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Jesus Yaniz Gonzalez

MGIMO graduate, RIAC Intern, Collaborator at Laboratorio Virtual de Derecho y Desarrollo Sostenible

The complexity of the relationship between Spain and Morocco revolves around six axes: migration, terrorism, energy, Sahara, Ceuta and Melilla, and the European Union. Each axis generates a series of opportunities and vulnerabilities for Spain, and it is the confluence of these axes that determines the ups and downs between the two countries.

The current situation is not part of the cyclical pattern that characterizes its relations with Morocco. Ceuta and Melilla are suffocating, Spanish intelligence fears losing anti-terrorist collaboration with Morocco, Rabat is in a strong position, and Madrid is unable to recognize what Morocco’s next step will be, limiting itself to trying to put an increasingly entrenched relationship back on track. The impetus with which Rabat is pushing for the recognition of its sovereignty over the Sahara, and its extrapolation of this to Ceuta and Melilla, suggests that the disagreements with Spain are not over.

In all this, Spain’s strategy towards Morocco is ineffective. The liberalism of the cushion of interests has failed. It was based on elements that were of national interest for Spain (migration, terrorism, etc.) but not for Morocco. The only sphere where Madrid has an advantageous position is energy: Spain exports electricity to Morocco, continues to refuse to establish a third electricity interconnection, and is receiving Moroccan requests for Spain to re-export Algerian gas. Moreover, Spain has learned that Morocco fears losing its reputation with the European Union and is trying to prevent the EU from getting involved in its bilateral relations. Thanks to the EU intervention, Morocco made a misstep during the Ceuta crisis this year.

However, everything suggests that Madrid is confident that the ups and downs will continue to prevail in its relations with Rabat and it accepts Mohamed VI’s invitation to inaugurate an unprecedented stage in the relations between the two countries. It is foreseeable, therefore, that Spain will keep Morocco as one of the two pilot countries of its Focus Africa 2023 plan, giving it and Senegal unparalleled attention in the development of constructive relations, and will export this experience to other African countries. In a game of chess, each player knows the type of game he is playing and takes turns moving the pieces. Spain knows that it is playing, but it has not realized that the game has changed, and that the chessboard is different. It has skipped several turns and, for too long now, its pieces have been sitting immobile.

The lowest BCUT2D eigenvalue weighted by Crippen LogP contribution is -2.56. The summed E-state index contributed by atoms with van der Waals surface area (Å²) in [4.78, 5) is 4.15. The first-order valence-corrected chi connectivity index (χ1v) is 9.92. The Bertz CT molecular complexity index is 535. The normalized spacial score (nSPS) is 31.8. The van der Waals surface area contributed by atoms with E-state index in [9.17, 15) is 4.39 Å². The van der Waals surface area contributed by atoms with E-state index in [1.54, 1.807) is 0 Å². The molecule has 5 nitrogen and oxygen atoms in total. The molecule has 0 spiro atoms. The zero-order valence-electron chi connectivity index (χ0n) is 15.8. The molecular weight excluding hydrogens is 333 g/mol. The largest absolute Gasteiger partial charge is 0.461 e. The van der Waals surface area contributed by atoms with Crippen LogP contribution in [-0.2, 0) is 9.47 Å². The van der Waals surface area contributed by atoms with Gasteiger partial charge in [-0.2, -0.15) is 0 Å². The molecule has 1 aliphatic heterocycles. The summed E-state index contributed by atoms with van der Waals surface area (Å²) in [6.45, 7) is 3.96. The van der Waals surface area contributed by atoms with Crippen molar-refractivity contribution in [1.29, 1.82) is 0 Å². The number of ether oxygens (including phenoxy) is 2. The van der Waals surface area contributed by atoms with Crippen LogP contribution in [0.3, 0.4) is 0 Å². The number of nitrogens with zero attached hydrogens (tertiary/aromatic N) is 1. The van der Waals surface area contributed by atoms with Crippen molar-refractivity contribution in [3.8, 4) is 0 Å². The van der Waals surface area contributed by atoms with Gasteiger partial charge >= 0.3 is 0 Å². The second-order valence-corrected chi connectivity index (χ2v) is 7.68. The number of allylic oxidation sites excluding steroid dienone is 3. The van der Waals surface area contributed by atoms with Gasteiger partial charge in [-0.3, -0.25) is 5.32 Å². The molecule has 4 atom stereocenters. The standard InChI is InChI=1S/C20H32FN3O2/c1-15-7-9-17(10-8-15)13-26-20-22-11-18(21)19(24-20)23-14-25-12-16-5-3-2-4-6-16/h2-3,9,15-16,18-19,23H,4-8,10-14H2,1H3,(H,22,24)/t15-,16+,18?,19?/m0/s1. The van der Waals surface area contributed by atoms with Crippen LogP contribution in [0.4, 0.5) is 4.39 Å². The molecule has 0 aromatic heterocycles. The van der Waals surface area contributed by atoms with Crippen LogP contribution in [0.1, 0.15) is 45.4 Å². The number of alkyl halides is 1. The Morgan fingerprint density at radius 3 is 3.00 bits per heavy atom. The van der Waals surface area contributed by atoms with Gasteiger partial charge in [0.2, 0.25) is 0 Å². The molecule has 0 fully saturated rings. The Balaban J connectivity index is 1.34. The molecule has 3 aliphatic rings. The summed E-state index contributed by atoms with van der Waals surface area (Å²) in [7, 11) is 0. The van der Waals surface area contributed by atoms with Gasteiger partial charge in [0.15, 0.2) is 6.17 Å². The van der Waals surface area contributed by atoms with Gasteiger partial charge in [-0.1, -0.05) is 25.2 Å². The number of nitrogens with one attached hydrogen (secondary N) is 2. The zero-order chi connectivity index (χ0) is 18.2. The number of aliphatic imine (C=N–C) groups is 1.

In a game of chess, each player knows the type of game they are playing and takes turns moving the pieces. In addition to the relative advantage of making an opening consistent with your objectives, you must anticipate your opponent’s moves and plan accordingly.

Morocco moved pieces on May 17 and 18, 2021, when it let in 8,000 immigrants in the city of Ceuta, a Spanish territory in Africa and external border of the European Union. It did so without warning, neglecting its functions as border guardian and allowing the entry of a mass of migrants amounting to 9.5% of Ceuta’s population.

This episode is of unprecedented character: it occurred in the context of a geopolitical change in the Maghreb, within an unparalleled worsening of Rabat-Madrid relations, and it was of an unmatched magnitude. The particularity of the event demands an assessment of the relations between both countries and of Spain’s strategy towards Morocco. Does Madrid know that it is playing chess with Rabat? Is it capable of reading the moves of Morocco in advance? Does it have an effective strategy?

Background